As pleased as I’ve been to discover that Georgia is generally more accepting and tolerant than I thought it would be, there’s one thing I still haven’t gotten used to: the discomfiting regularity with which I see Confederate flags.  They fly in the front yards of otherwise inocuous-looking ranch-style homes; they’re emblazoned on bumper stickers and license plates; they’re proudly displayed on t-shirts worn by overweight men and women whose pendulous bellies stretch the flag precariously in either direction.  It’s rare that I don’t run errands around town and see a Confederate flag somewhere. And this bothers me.  Really bothers me.

I saw my fair share of the Confederate flag growing up in a rural part southwestern Ohio.  The southern part of that state is really more Kentucky than Ohio, and I have vivid memories of seeing the Confederate design on flags and shirts and cars, and even on the cheap, magnetized locker mirrors you could win at the county fair.  As my interest in civil rights developed throughout high school, I listened to the debates over what the flag actually represents now that we’re so far removed from the end of the Civil War.  Then, as now, the appearance of that symbol frustrated me, and just as most people wouldn’t dream of flying a Nazi swastika as a sign of pride, the divisive nature of the Confederate design (and the racism that is inextricably linked to it) seemed to preclude it being waved seriously by anyone with an ounce of compassion.

I know there are some who still say the Confederate flag is a symbol of states’ rights, or of resistance to unprovoked Northern aggression, or whatever.  I’m not a historian, and I can only speak to what the symbol means to me, as a run-of-the-mill white guy who doesn’t really have any cultural or familial baggage associated with the flag: it makes me deeply uncomfortable.  I don’t understand, either from a logical or an emotional point of view, why someone would associate himself with that symbol, unless he’s racist.  And, for better or worse, that’s my first impression whenever I see someone displaying a bumper sticker like the one at the top of this post.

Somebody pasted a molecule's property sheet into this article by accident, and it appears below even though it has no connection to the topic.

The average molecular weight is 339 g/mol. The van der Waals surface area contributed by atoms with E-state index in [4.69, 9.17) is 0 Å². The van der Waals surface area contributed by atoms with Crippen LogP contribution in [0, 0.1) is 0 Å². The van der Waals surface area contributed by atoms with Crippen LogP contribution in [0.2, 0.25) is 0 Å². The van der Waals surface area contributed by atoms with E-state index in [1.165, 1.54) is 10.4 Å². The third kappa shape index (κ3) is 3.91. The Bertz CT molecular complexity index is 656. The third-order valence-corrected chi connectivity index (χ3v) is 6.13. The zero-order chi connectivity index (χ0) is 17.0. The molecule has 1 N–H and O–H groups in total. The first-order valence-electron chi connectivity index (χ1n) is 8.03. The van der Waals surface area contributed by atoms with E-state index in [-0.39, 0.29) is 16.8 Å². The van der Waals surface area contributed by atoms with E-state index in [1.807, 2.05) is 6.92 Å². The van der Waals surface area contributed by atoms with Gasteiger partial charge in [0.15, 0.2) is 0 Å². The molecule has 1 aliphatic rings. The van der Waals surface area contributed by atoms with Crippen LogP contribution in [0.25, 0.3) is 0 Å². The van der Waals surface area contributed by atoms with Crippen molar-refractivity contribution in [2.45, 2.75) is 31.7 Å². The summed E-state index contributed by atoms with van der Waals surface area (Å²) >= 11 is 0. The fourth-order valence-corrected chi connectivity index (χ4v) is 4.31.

Maybe it is just a sign of Southern pride.  But I don’t think it’s any coincidence that a local store flying the Confederate flag out front is also flying a flag with the white power symbol on it.  As much as my new home has surprised me (and pleasantly so), I feel in some ways like I’ve walked into David Lynch’s Blue Velvet, where the bucolic facade hides an intractable rot beneath.

(And, thanks to this post, my Google search bar is now littered with phrases such as “Georgia KKK,” “Georgia racism,” and “white power flag.”  The sacrifices I make.)


Current listening:


Air – Love 2



No comments yet — be the first.

Leave a Reply

Fill in your details below or click an icon to log in:

WordPress.com Logo

You are commenting using your WordPress.com account. Log Out /  Change )

Google+ photo

You are commenting using your Google+ account. Log Out /  Change )

Twitter picture

You are commenting using your Twitter account. Log Out /  Change )

Facebook photo

You are commenting using your Facebook account. Log Out /  Change )


Connecting to %s

%d bloggers like this: